Or did the competition just get better?
Is there a car that can do everything for $40,000? Take the kids to school, handle the morning commute, have fun at track days, go canyon carving, and tackle the occasional snowstorm. Previously, our firm answer would have been the Subaru WRX Sedan. Subaru's winning formula of four doors, four-wheel drive, and six manual gears is a combination that few automakers have ever attempted to copy, making the WRX essentially the only game in town for several years. But is that still the case in 2022?
We recently tested the 2022 WRX, which is now entering its second generation after being detached from the Impreza line. This latest WRX features a bit more power, some controversial styling changes, and notable improvements to the interior. However, with the turbocharged, manual, AWD segment soon to be occupied by Toyota with its 300-hp GR Corolla, the WRX is no longer the obvious choice.
The WRX arrives controversially with large plastic fender flares that would make an Isuzu VehiCROSS blush. Most people love or hate this design, but we stand somewhere in the middle. We get what Subaru was going for here; it wanted to make the WRX look like a rally car for the road. Those fenders do serve an aerodynamic purpose and they are likely more protective if the WRX is driven on a dirt road. Unfortunately, we doubt many owners will ever take their WRX off-road.
We think the design would have worked better if Subaru went the Volvo CrossCountry route and turned the WRX into a lifted sedan or even made a Crosstrek WRX. The wheel arches would then have more of an actual purpose because the car would have sufficient ground clearance.
If you hate the arches but still want a WRX, we'd suggest buying this car in black, like our test car. Unlike the bright orange launch color, the black hides the plastic arches so they stand out less.
For 2022, Subaru replaced the outgoing 2.0-liter turbocharged boxer-four in favor of a larger 2.4-liter unit. Despite the healthy displacement bump, the engine only produces three more horsepower (271 total) and the same amount of torque. Subaru says the magic lies deeper than the numbers, where the new WRX is more responsive with a broader torque curve. That's all well and good, but since we didn't drive the old WRX back-to-back with the new one, we were hard-pressed to feel a major difference.
This is a quick car, hitting 60 mph in around 5.5 seconds. However, front-wheel-drive competitors like the Hyundai Elantra N and Honda Civic Type R feel sharper and more enthusiast-focused. It doesn't help that the Elantra sounds like a world rally car and the WRX sounds like any other boxer-four... lousy. The WRX also maintains this odd balance of a firm ride and paradoxically squishy handling, an attribute that's not exhibited by the Honda or Hyundai.
All of our complaints with the WRX's lack of thrill would have been addressed with the upcoming STI variant. There's just one major problem: Subaru will not make an STI from the current WRX platform as it waits for electrification technology to evolve. This is a crushing blow to enthusiasts, who have been begging Subaru to replace the EJ engine that has powered the WRX STI since 2005. With a massive wing, more power, and better tires, the current WRX could be transformed into an AWD weapon for the street. Sadly, we'll never see it happen.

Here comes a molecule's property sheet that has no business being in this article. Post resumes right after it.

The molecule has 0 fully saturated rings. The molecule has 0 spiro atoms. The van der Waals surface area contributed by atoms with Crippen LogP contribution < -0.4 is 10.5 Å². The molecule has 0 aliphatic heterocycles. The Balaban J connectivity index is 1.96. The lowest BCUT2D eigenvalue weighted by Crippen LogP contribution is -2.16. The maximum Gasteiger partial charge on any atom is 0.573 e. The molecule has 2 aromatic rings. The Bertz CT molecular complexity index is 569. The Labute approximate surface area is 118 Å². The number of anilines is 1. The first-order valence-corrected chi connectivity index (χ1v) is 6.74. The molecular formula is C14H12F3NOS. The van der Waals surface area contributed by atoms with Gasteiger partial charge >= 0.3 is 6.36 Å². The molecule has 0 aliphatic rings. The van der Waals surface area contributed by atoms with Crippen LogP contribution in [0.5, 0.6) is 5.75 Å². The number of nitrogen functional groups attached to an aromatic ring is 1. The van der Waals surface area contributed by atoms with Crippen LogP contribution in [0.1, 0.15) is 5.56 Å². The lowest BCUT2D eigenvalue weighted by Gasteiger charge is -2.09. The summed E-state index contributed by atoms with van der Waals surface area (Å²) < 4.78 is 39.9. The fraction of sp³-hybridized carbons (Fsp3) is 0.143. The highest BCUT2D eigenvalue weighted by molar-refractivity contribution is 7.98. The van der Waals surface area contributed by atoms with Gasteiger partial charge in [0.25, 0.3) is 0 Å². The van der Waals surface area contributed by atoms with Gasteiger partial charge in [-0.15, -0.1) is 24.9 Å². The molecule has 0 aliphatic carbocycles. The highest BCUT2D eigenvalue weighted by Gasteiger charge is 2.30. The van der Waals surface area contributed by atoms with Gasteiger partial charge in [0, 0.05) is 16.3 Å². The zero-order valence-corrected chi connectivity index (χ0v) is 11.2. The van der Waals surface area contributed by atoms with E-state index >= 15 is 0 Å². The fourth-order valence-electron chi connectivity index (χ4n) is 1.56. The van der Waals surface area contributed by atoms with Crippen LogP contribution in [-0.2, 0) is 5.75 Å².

Starting at a hair under $30 grand ($29,605 for the base model), the 2022 WRX is still the most affordable path to get an AWD performance car with a manual. Even the Elantra N and Civic Type R cost more. We don't know how much the Toyota GR Corolla will cost, but it will almost certainly cost more than $30,000. This gives Subaru a slight advantage, but that lead quickly crumbles as you move up the trim ladder.
At a bare minimum, we'd opt for the WRX Premium for $32,105, which adds keyless entry, 18-inch wheels, a larger touchscreen, and more. Our Limited trim tester starts at $36,495, making the WRX more expensive than most of its rivals. And that's not even the most expensive option. The new-for-2022 GT trim costs a whopping $42,395, but is only available with Subaru's Performance Transmission (a CVT). Sadly, the GT is the only way to get the Recaro seats and adaptive dampers, two options we'd absolutely want on a WRX. Locking these features to the automatic is a baffling move that makes zero sense to us.
In a vacuum, the Subaru WRX represents the same experience it always has - a turbocharged manual car with AWD, wrapped up in a practical four-door package. If anything, Subaru has made the WRX more livable with a nicer interior, better technology, and a more manageable torque curve. It's a genuine improvement. But these improvement weren't made in a vacuum. The competition is stronger now.
The Honda Civic Si offers similar practicality (without AWD) for thousands less, while the Type R is sharper and more exciting. Hyundai's N division now offers three options that put a much larger grin on your face (again, without AWD). Subaru's claim to fame is its Symmetrical AWD system, making it the option for enthusiasts who live in a cold climate. But the 2023 Toyota GR Corolla is coming with all of its 300-hp three-cylinder fury, surpassing the Subaru with an adjustable AWD system that can send up to 70% of its power to the rear wheels. Once it arrives, we're afraid the WRX may be forgotten.
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